A good tablecloth can really set the mood for a party. It becomes the base for all the food and decor you have planned and can tell your guests if your part is going to have a sweet or sassy vibe to it.
I had this specific tablecloth in mind for the party I was designing, and being on a limited budget, I was not going to be able to shell out nearly a hundred dollars for what I wanted at my dream stores such as Anthropologie or Layla Grayce. My next best option was to make one myself, and for much less expensive. The version I came up with only cost me a mere $15, and really, if you were a better shopper or thrifter than I, you could create one of these babies for even cheaper.
I created my tablecloth using two plain white sheets from Wal-Mart. Based upon the measurements of my table (a 6 ft. by 2.5 ft. table), I knew I was going to need a full-sized flat sheet and a twin sized flat sheet. For the rest of this fab little tutorial (and for the sake of my sanity), I’m going to use the measurements that I used. I’ll explain how I got those numbers so you can calculate yours if your table is a different size.
1. I first cut three panels that were 73″ x 31″. One for the top and two for the sides, making sure to leave enough on the edges for an adequate seam allowance. Then I cut the two side panels to 31″ x 31″ so I’d have an adequate seam allowance there too. This is probably a trick that most people already know, but its new to me so I thought I’d share. If you make a little snip with your scissors on the grain line, you can rip the fabric the rest of the way up and it will rip in a straight line. This saved me so much time!
2. Now take the rest of your fabric and cut it into 4″ wide strips. Lots and lots of strips. Sew each strip end to end so you end up with one ginormously long 4″ wide strip.
3. Each of the ruffles is double the length of the panel. Get that? Basically, for each of the long panels, you’ll need two strips that are 146″ long (73″ x 2) and for each of the short panels you’ll need to strips that are 62″ long (31″ x 2). If you need to shorten these strip by a couple of inches so that you have enough material, go for it. In the grand scheme of ruffles, it’s okay.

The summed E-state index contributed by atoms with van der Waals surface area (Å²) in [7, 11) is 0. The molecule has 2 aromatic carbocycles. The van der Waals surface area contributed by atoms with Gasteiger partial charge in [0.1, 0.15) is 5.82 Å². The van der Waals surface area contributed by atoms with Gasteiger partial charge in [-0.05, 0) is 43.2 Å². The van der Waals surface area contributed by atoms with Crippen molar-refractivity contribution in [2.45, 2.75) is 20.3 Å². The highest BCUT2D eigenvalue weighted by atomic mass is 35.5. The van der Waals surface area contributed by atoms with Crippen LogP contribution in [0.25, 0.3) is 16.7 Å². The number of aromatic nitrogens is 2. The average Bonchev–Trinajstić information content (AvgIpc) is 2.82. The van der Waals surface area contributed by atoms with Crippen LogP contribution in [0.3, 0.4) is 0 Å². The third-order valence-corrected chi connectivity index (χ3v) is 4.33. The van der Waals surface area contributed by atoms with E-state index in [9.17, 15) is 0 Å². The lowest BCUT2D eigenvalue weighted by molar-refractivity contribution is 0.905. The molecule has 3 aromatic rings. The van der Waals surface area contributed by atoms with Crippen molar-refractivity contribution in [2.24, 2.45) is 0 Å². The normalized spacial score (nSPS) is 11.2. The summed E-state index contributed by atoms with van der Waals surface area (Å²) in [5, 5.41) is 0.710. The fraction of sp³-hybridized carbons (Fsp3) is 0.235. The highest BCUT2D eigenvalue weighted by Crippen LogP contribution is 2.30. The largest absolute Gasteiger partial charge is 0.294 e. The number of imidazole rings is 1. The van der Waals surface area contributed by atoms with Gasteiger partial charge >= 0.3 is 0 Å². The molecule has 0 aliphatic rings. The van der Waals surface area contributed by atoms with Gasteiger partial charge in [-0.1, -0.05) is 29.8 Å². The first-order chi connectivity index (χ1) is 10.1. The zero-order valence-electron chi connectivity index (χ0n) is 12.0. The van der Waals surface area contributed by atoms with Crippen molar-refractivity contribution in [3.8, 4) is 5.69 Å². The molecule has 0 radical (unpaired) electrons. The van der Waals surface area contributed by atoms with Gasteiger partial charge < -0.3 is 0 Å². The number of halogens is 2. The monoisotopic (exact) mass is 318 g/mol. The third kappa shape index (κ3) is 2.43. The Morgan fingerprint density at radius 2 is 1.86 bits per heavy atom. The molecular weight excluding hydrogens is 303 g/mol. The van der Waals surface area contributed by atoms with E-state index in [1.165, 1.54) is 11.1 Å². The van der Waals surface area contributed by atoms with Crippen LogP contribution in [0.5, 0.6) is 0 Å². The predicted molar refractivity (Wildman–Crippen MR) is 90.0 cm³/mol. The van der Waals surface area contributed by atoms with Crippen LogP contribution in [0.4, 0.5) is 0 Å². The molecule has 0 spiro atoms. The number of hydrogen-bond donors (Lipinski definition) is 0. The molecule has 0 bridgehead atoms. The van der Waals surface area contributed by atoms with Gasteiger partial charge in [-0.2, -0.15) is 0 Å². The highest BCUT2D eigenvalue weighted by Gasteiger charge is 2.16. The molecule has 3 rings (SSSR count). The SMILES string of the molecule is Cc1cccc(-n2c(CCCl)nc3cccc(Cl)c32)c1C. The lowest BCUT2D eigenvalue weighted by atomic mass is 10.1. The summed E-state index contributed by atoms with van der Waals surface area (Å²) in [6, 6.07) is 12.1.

4. Now that you have each of your strips cut, let the ruffling begin! Now I have learned since I created my tablecloth that there is a magical ruffler foot that can do all of the impending hard work for you, but a little hard work never hurt anyone, right? If you put your stitch length on your machine to its longest and the tension at its highest, your machine sans ruffler foot will still create some of the ruffles on its own. Run two sets of these stitches down the middle of each cut strip.
5. Now that you have the double stitch up the center, take the thread on one side of one end and start pushing your fabric done making sure to spread the ruffles out along the whole length. You’ll want to get your ruffles down to the original length of your panels: 73″ and 31″ long, respectively. You’ll end up with one gorgeous pile of ruffles.
6. Take a break from your ruffles for a few minutes. Using an iron, fold both short edges and one long edge of each panel approximately 1/2″ and press flat. This will make sewing your hem infinitely easier.
7. Lay your panels out flat and begin pinning your ruffles to the panels. I used a tape measure sporadically on mine to make sure my ruffle was level across the length of my panel. My bottom ruffle started 3″ from the bottom and the second ruffle stacked right on top of that. When one panel was finished being pinned, I lined up the next panel next to it, making sure that the ruffle placement matched up.
8. If you are in the throes of this lovely tutorial, take a moment to have a small break, eat some chocolate, regroup. Breathe deep. Important step in the process; musn’t be skipped.
9. Take each panel with the ruffles pinned to it and run a single straight stitch down the center of each ruffle. Your setting on your machine should be back to normal now.
10. When all ruffles are sewn to the panels, take each panel one by one and sew it *right sides facing* to the top panel. When you’ve finished all four sides, you are done! Give your self a firm pat on the back for a job well done.
You’ll probably notice that the sides of this particular tablecloth are open. That was done intentionally so that your guests could fit their legs under the table. If you chose to sew the side seams shut, your tablecloth would be perfectly tailored, but perfectly uncomfortable for people to sit at. I thought about adding ties in each corner to give it that extra special touch. Maybe next time!